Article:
A cat’s eyes are definitely one of its more attractive and defining features. Mysterious yet beautiful, their pensive gaze has captivated us as pet owners for generations.
That being said, cat eye infections are probably the easiest to pick up by pet owners as they are quite obvious to the untrained eye and fairly common as well.
If you happen to find your cat looking at you strangely or find their eyes glazed over, weepy or filled with gunk, you’re probably dealing with an eye infection.
Here’s everything you need to know about cat eye infections and all the help you need from symptoms, care and treatment options here in Malaysia.
Disclaimer: While this article might give you a comprehensive insight into cat and kitten eye infections, it is by no means a replacement for professional advice from a trained and qualified professional. Be sure to get your vet’s opinion on any eye symptoms or signs your furbaby might exhibit, especially if it’s the first occurrence.
Are cat eye infections similar to a human’s eye infections?
The anatomy of a cat’s eye is quite different from that of a human. Cat’s have elliptical pupils to our round ones, allowing them to adjust to light changes much quicker than us.
They also have a gel-like substance in the back of their eye which helps reflect light, making them need only 1/6th of the light we do, allowing for awesome night vision capabilities.
They have a nictitating membrane, sometimes referred to as a ‘third eyelid’ that offers additional protection from injury.
So while we might share similar eye diseases like blepharitis and conjunctivitis, the treatments might well differ due to the variation in anatomy and structure.
What are the symptoms of an eye infection in cats?
While a healthy cat’s eyes are bright and clear, any slight change to that might be due to an infection. Look out for cloudiness, discharge or puffiness around the eyes and eyelids. Also, be sure to check that their pupils are the same size.
Also known as cat pink eye, it’s a disease we share with our feline friends. Cat conjunctivitis is the inflammation of the conjunctiva, a thin membrane on the eye's outer surface. It’s caused by an infection by external sources, usually bacteria, fungus or a virus. Irritants like dust and smoke can also cause it.
The white of their eyes will appear red and inflamed, with frequent blinking and rubbing. Sneezing and coughing are also common, along with discharge from the eyes.
As treatment options differ depending on the source of infection, be sure to consult your vet. Fret not, as It clears up easily with prompt diagnosis and treatment.
Once again, a condition we, as humans, share with our furbabies. Look out for common symptoms like sneezing and scratching.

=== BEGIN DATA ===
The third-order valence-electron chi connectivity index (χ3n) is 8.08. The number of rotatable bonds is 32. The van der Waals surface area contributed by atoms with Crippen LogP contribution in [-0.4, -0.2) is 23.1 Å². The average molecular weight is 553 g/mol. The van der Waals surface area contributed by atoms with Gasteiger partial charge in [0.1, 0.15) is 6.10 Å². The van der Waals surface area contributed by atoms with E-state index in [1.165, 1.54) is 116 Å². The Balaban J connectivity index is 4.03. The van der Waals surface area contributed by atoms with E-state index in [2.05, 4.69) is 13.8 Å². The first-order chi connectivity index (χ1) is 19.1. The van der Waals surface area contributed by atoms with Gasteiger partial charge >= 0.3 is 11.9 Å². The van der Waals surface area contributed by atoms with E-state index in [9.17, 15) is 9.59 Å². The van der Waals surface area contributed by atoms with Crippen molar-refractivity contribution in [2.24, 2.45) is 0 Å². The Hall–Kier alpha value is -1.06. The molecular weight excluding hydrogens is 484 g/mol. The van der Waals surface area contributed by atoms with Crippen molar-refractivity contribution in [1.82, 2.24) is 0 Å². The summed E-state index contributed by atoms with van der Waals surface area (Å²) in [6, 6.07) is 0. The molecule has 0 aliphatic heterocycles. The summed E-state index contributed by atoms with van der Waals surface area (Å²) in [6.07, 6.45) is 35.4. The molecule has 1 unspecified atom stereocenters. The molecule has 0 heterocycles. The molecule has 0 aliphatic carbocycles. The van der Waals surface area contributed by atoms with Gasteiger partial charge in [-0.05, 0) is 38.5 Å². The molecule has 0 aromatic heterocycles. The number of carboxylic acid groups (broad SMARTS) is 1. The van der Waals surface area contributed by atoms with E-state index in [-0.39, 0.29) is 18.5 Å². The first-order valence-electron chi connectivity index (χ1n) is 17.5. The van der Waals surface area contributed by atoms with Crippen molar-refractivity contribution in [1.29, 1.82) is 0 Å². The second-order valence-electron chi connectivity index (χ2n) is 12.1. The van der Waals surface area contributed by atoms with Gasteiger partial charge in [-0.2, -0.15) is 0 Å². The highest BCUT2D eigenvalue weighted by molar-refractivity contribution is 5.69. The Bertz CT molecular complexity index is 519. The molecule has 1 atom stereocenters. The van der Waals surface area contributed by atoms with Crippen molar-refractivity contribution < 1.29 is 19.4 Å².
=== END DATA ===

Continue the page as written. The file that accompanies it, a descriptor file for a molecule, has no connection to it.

Common allergens include ear mites, fleas, shampoo, smoke, and pollen.
Your vet might take a blood or urine test to rule out bacterial or parasitic infections. Allergen testing can be done to determine the type of allergy.
Treatment usually involves prescription cat eye drops and ointments depending on the source of infection—antibiotics for bacteria, anti-virals for viruses and antifungals for fungi.
3. Feline Herpesvirus (FHV-1)
While most cats have at some stage of their lives been exposed to FHV-1, many
remain carriers and show no symptoms. The unlucky few will have symptoms like coughing, sneezing, a runny nose and cat conjunctivitis. The virus spreads through contact with an infected cat.
If cat conjunctivitis remains untreated, it could lead to corneal ulceration, which could later affect their vision.
Therefore, a quick visit to the vet is essential. Blood and urine samples help with formulating a diagnosis.
While there is no definite cure for this particular virus, medication like cat eye drops, oral antibiotics and antivirals help to alleviate the symptoms. Lysine vitamin supplements help reduce flares caused by the virus.
It is the inflammation of the eyelids, causing puffy eyes. Characterised by excessive rubbing and dry or crusty areas around the eyes, It’s known to be more common in flat-faced cats like Himalayans and Persians.
It can be due to allergic reactions, flea bites, diabetes or trauma to the eyelids.
Your vet will usually use a warm compress to remove the gunk and crust in and around the eyes, followed by treatment with cat eye drops and ointments.
You might require an Elizabethan collar to help prevent your kitty from scratching its eyes.
Can cat eye infections be treated at home?
It’s always best advised that you seek the guidance of a vet, especially if it’s the first time you’re dealing with a cat eye infection. If, for some reason, your cat develops recurrent symptoms (common in allergies), you might purchase over the counter medication or cat eye drops that have worked for you in the past.
Always consult your vet if your home treatment shows no signs of improvement after a couple of days.
While cat eye infections can certainly be an annoying occurrence, it’s always important to notice them early as prompt diagnosis and treatment will ensure a quicker recovery and less suffering for your lovable furbaby.